The Making of The Game
Sin & Punishment: The Successors of Earth

This series of articles will take a look at the development of Nintendo-published software. These Q&A sessions conducted by Nintendo Online Magazine, and transcribed to English exclusively by N-Sider staff member Anthony JC, come directly from the developers so as to give you a first-hand look at the amount of sweat and blood that goes into Nintendo's most celebrated releases.

Masato Maegawa
Treasure Ltd.

Hitoshi Yamagami
Supervisor & Scenario
Nintendo Co., Ltd Research & Development 1

Takehisa Yutaka
Promotion Charge
Nintendo Co., Ltd

Q: How was the development process?

Hitoshi Yamagami: I'm a very big fan of animation so I really was excited about the games visual direction. In my younger days I was a very avid collector but since I became married the situation has become a little different (smile). I was not only responsible for working with the internal staff of Sin & Punishment in the development 1 section, but I was also very involved with the exterior development taking place at Treasure. Although co-developing software was very rare at Nintendo, it became a very efficient way to develop software in the later years of the Nintendo 64 and Game Boy Color. One of my biggest responsibilities, was deciding who did what, and how we could piece it all together. We decided to partner with Treasure because we knew we could work very well together. We both share very similar philosophies when it comes to game design.

Takehisa Yutaka: My main role was to serve as mediator between our development team, our marketing executives and Treasure.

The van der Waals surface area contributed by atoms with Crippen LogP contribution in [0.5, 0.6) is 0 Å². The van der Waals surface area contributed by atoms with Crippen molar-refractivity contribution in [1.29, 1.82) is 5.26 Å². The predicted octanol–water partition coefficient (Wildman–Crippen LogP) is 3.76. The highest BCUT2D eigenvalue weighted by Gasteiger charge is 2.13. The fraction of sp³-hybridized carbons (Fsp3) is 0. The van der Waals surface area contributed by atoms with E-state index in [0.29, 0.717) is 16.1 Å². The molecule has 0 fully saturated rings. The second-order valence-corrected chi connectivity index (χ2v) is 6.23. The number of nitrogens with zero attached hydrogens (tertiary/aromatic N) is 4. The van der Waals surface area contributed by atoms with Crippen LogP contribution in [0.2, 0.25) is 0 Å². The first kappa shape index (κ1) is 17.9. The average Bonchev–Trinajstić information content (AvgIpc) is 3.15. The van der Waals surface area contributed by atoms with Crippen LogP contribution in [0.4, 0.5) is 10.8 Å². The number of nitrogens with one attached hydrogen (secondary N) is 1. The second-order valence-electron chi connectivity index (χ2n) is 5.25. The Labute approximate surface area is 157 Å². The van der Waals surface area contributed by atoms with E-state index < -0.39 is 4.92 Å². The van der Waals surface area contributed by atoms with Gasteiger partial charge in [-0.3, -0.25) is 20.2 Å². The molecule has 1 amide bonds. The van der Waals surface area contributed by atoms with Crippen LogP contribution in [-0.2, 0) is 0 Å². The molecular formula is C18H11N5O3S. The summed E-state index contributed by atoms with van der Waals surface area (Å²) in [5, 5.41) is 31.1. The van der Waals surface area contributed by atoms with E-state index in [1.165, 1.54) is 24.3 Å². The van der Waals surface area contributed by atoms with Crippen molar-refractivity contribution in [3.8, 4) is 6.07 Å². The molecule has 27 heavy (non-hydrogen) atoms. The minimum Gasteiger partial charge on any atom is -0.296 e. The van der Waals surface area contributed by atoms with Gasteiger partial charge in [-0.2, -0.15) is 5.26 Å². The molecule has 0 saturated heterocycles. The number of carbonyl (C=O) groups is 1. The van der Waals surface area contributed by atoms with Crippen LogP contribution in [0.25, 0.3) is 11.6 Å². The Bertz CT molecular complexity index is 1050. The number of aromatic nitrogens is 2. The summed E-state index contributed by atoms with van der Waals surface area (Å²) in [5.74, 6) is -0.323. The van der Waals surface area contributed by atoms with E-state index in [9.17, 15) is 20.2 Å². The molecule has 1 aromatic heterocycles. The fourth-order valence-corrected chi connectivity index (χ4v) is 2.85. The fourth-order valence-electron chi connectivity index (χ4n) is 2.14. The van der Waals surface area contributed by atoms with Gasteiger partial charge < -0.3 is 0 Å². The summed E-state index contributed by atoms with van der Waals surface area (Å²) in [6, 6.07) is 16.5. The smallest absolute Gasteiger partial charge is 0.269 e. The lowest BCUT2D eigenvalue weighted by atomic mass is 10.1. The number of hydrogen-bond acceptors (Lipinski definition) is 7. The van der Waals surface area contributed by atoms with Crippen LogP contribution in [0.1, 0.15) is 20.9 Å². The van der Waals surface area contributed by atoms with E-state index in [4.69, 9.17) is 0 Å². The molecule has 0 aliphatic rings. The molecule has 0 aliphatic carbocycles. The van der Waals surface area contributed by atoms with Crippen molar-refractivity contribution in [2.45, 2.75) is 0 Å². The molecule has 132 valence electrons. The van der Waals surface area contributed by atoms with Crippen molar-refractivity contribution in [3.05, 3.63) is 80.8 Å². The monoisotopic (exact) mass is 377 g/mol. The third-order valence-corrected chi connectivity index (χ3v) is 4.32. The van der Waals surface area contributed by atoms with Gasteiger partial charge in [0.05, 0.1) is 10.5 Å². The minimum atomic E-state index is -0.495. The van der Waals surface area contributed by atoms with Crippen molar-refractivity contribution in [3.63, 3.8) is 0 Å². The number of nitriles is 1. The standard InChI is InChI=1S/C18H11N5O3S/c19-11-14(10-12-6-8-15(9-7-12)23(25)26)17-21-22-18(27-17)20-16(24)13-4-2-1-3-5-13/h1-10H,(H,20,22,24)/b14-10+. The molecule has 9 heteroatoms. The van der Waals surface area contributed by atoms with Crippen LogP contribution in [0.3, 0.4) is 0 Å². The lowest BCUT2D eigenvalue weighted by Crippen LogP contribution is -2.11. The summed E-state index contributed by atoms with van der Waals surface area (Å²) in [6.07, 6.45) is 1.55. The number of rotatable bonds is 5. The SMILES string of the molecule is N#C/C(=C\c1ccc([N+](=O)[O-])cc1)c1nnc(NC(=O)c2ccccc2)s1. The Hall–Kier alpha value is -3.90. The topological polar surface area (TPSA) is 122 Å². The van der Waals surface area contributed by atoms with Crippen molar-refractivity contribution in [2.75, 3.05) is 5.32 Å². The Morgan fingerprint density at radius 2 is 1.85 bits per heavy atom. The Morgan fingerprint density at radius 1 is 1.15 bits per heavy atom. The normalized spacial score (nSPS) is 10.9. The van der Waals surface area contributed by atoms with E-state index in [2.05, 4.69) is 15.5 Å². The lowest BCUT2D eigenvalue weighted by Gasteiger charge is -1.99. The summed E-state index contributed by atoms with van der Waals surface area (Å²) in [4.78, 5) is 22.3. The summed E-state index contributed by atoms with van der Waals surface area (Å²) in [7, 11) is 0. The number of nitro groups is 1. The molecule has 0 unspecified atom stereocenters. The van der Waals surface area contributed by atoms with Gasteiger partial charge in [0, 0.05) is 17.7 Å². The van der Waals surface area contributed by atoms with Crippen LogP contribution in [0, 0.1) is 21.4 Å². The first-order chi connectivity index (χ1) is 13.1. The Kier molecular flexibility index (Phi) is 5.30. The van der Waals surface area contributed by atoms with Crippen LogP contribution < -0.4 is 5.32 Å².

Masato Maegawa: We were surprised how much fun we had developing this game. It was very nice to work with Nintendo and Mr. Izushi (R&D1 Producer and General Manager).

Q: How did you break into the industry?

Yamagami: I started out doing some minor programming. I then moved on to design and wrote several scenarios. I still managed to be involved in some technical works like the Pocket Camera.

Maegawa: Not too many people can program for a long duration.

Yamagami: Yes. There is always some younger employee who seems to have a better grasp of the technology.

Q: Favorite part of the game?

Yamagami: Definitely the speed and action. It reminds me of the games my department used to create during the origin of the Famicom. It's very easy to pick up and play.

Yutaka: The explosions!

Q: The Sin & Punishment comic book?

Yutaka: Well it's no different than what happened with Fire Emblem. Although Nintendo Co. Ltd is the creator and developer of the series, when we make games there are several people who become inspired by the characters. Those fans start creating their own scenarios and stories for those characters. That is why we receive enthusiastic offers for comics and animation with our franchises. I believe the Sin & Punishment comic book is scheduled for sale in late February, where it will continue as a monthly mini-series.

Yamagami: Sin & Punishment features a very open storyline which can be taken in many different directions in the future. In many ways I thought it was good enough for someone to make a film from it, we've already endorsed a Sin & Punishment comic and novel.

Maegawa: It's quite flattering.

Yamagami: I will buy it!

Q: How long was the game in development?

Yamagami: The game was actually completed around the end of May, 2000. Roughly in development for about two years (most in the planning department). It was completed ahead of schedule, but we never showed or announced the game in any capacity. Because it was a completely original project, we had to figure out a way to sell it to our consumers before we released it. Also, since the second-half 2000 release schedule was very sparse, we had to make sure we spread the games in the most effective way possible.

Yutaka: We then decided we would sell it on November, in between The Legend of Zelda: Majora's Mask and Pokemon Stadium 3.

Q: Closing thoughts?

Yamagami: I would like to work on a sequel. However, this is a business and if ample profit isn't generated than the realization of a sequel diminishes, and we go back to the drawing board. The game will definitely appeal to any fan of Nintendo or Treasure games. So I hope everyone will give this game a try.

Maegawa: Eitherway it was fun.